The Lumbar Lordosis is the Curvature of the low back spine. It opposes the Kyphotic curve found in the rib spine (Thoracic) and Sacrum. The lumbar lordosis appears somewhat more defined in women, less because of the actual angle of curvature, but because it is contrasted by the shape of the pelvis and gluteus muscles. The female pelvis is shaped so that it appears to be tilted forward even when it is neutral. The front pelvic points (ASIS) are typically set lower than the back pelvic points (PSIS). In men, the pelvic bones are built higher with a shape that's more square than sloping. Their ASIS is usually near level with their PSIS. In addition, because of the height of their pelvis, most men (but certainly not all) have rather flattish, sloping glutes, while many ladies exhibit higher, broader, more rounded glutes. The ladies also have a more sharply angled sacrum which points out further behind us. To the eye, these rounded glutes seem to accentuate the curvature of the spine, giving the illusion that the ladies are collapsing in an over-curved low back.
I will write many articles in time regarding this fallacy, but for now, please accept that the curve of the lumbar spine is by design and shouldn't be fiddled with. It should be strengthened, engaged and stabilized, not flattened, flexed, pressed against the floor or eliminated in any way. It's there for a reason. Many reasons.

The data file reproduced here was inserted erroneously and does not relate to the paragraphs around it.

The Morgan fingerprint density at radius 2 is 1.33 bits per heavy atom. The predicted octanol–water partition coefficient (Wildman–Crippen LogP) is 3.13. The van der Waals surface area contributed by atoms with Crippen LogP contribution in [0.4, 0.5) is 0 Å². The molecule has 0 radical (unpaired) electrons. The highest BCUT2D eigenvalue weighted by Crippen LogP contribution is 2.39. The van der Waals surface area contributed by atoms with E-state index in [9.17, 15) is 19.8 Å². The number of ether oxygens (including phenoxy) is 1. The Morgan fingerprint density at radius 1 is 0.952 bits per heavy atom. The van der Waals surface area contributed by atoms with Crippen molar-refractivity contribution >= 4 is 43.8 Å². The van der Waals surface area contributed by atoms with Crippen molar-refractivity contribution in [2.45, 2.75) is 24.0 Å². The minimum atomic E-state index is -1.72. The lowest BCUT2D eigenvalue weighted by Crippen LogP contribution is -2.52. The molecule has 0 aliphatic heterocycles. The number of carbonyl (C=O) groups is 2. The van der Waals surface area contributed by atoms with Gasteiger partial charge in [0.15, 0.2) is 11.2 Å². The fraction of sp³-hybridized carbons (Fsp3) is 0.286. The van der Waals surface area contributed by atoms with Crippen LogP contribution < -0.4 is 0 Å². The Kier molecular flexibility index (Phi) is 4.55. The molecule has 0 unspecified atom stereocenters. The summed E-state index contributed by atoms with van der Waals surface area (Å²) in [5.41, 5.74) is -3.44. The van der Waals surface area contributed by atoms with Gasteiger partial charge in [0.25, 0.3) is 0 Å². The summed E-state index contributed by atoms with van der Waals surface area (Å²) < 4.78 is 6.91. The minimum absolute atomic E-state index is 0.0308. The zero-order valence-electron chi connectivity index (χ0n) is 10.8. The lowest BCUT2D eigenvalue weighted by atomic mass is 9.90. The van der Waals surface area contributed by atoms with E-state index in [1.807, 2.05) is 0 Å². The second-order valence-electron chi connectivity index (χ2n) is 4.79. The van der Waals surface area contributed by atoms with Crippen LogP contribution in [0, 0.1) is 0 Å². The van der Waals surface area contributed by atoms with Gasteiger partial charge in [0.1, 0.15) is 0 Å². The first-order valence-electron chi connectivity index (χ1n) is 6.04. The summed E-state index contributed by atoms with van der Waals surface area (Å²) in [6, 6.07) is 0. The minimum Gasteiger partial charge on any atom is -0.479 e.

Male Pelvis vs. Female Pelvis
When discussing the shoulder, we need to recognize there are two distinct joints at play. The Glenohumeral Joint, the ball and socket joint where the arm bone meets the shoulder blade, and the Scapulothoracic Joint, which we will usually refer to as the Shoulder Girdle.
The Shoulder Girdle is a complex made up of the collar bone (Clavicle) and the shoulder blade (Scapula), and all the muscles and ligaments that hold it together and make it move.
It's important to understand that the Shoulder Girdle attaches to the core skeleton (axial skeleton; includes the skull, spine, ribs, sternum) at one small joint: the Sternoclavicular Joint. This small joint where the clavicle attaches to the sternum and first rib is very mobile, and is responsible for the majority of the range of motion available in the upper extremity. If you place your right fingers on the left sternoclavicular joint and move your left shoulder around in circles, you'll feel just how much movement occurs here.